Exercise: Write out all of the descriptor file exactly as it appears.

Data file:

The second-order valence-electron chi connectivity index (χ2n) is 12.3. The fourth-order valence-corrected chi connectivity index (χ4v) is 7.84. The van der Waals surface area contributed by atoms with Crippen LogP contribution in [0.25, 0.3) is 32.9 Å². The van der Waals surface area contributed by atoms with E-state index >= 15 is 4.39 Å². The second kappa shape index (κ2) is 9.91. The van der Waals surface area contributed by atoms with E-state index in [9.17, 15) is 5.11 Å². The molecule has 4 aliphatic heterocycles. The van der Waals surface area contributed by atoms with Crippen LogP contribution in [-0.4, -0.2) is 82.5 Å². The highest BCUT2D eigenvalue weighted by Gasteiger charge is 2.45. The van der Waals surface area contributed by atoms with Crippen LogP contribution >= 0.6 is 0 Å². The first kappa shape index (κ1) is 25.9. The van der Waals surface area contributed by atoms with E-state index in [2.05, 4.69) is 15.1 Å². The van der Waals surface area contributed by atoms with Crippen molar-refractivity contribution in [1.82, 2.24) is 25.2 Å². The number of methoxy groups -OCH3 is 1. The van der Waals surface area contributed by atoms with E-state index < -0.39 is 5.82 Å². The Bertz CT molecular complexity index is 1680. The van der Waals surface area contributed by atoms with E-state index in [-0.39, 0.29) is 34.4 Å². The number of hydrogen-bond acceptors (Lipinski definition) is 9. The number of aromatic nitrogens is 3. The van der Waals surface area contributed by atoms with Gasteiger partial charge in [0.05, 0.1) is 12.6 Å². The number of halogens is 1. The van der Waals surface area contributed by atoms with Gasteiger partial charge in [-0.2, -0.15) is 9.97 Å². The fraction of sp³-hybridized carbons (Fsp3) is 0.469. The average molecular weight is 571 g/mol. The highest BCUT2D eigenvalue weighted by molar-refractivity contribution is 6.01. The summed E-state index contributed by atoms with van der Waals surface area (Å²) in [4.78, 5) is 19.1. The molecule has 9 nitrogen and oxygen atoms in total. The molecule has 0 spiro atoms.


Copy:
The second-order valence-electron chi connectivity index (χ2n) is 12.3. The fourth-order valence-corrected chi connectivity index (χ4v) is 7.84. The van der Waals surface area contributed by atoms with Crippen LogP contribution in [0.25, 0.3) is 32.9 Å². The van der Waals surface area contributed by atoms with E-state index >= 15 is 4.39 Å². The second kappa shape index (κ2) is 9.91. The van der Waals surface area contributed by atoms with E-state index in [9.17, 15) is 5.11 Å². The molecule has 4 aliphatic heterocycles. The van der Waals surface area contributed by atoms with Crippen LogP contribution in [-0.4, -0.2) is 82.5 Å². The highest BCUT2D eigenvalue weighted by Gasteiger charge is 2.45. The van der Waals surface area contributed by atoms with Crippen LogP contribution >= 0.6 is 0 Å². The first kappa shape index (κ1) is 25.9. The van der Waals surface area contributed by atoms with E-state index in [2.05, 4.69) is 15.1 Å². The van der Waals surface area contributed by atoms with Crippen molar-refractivity contribution in [1.82, 2.24) is 25.2 Å². The number of methoxy groups -OCH3 is 1. The van der Waals surface area contributed by atoms with E-state index < -0.39 is 5.82 Å². The Bertz CT molecular complexity index is 1680. The van der Waals surface area contributed by atoms with E-state index in [-0.39, 0.29) is 34.4 Å². The number of hydrogen-bond acceptors (Lipinski definition) is 9. The number of aromatic nitrogens is 3. The van der Waals surface area contributed by atoms with Gasteiger partial charge in [0.05, 0.1) is 12.6 Å². The number of halogens is 1. The van der Waals surface area contributed by atoms with Gasteiger partial charge in [-0.2, -0.15) is 9.97 Å². The fraction of sp³-hybridized carbons (Fsp3) is 0.469. The average molecular weight is 571 g/mol. The highest BCUT2D eigenvalue weighted by molar-refractivity contribution is 6.01. The summed E-state index contributed by atoms with van der Waals surface area (Å²) in [4.78, 5) is 19.1. The molecule has 9 nitrogen and oxygen atoms in total. The molecule has 0 spiro atoms.